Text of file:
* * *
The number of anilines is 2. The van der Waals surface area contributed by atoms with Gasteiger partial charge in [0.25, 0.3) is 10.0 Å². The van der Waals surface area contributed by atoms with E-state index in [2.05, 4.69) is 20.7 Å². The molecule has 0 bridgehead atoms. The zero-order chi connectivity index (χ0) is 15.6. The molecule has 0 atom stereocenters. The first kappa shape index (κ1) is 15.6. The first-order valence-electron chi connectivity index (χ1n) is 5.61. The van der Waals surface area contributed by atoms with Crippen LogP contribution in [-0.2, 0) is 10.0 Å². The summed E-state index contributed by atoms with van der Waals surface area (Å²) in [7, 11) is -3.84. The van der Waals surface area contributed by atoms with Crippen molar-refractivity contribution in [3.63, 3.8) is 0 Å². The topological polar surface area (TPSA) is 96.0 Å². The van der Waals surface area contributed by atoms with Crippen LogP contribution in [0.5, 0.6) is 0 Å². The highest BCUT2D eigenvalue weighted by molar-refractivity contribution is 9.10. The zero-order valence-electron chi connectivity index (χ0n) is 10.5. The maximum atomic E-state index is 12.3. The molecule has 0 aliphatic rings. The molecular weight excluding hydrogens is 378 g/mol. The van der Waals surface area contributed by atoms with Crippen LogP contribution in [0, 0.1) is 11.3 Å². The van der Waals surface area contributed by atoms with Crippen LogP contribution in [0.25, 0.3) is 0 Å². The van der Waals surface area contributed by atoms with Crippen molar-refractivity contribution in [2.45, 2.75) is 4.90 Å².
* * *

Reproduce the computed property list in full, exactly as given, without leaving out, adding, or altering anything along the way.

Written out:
The number of anilines is 2. The van der Waals surface area contributed by atoms with Gasteiger partial charge in [0.25, 0.3) is 10.0 Å². The van der Waals surface area contributed by atoms with E-state index in [2.05, 4.69) is 20.7 Å². The molecule has 0 bridgehead atoms. The zero-order chi connectivity index (χ0) is 15.6. The molecule has 0 atom stereocenters. The first kappa shape index (κ1) is 15.6. The first-order valence-electron chi connectivity index (χ1n) is 5.61. The van der Waals surface area contributed by atoms with Crippen LogP contribution in [-0.2, 0) is 10.0 Å². The summed E-state index contributed by atoms with van der Waals surface area (Å²) in [7, 11) is -3.84. The van der Waals surface area contributed by atoms with Crippen molar-refractivity contribution in [3.63, 3.8) is 0 Å². The topological polar surface area (TPSA) is 96.0 Å². The van der Waals surface area contributed by atoms with Crippen LogP contribution in [0.5, 0.6) is 0 Å². The highest BCUT2D eigenvalue weighted by molar-refractivity contribution is 9.10. The zero-order valence-electron chi connectivity index (χ0n) is 10.5. The maximum atomic E-state index is 12.3. The molecule has 0 aliphatic rings. The molecular weight excluding hydrogens is 378 g/mol. The van der Waals surface area contributed by atoms with Crippen LogP contribution in [0, 0.1) is 11.3 Å². The van der Waals surface area contributed by atoms with Crippen LogP contribution in [0.25, 0.3) is 0 Å². The van der Waals surface area contributed by atoms with Crippen molar-refractivity contribution in [2.45, 2.75) is 4.90 Å².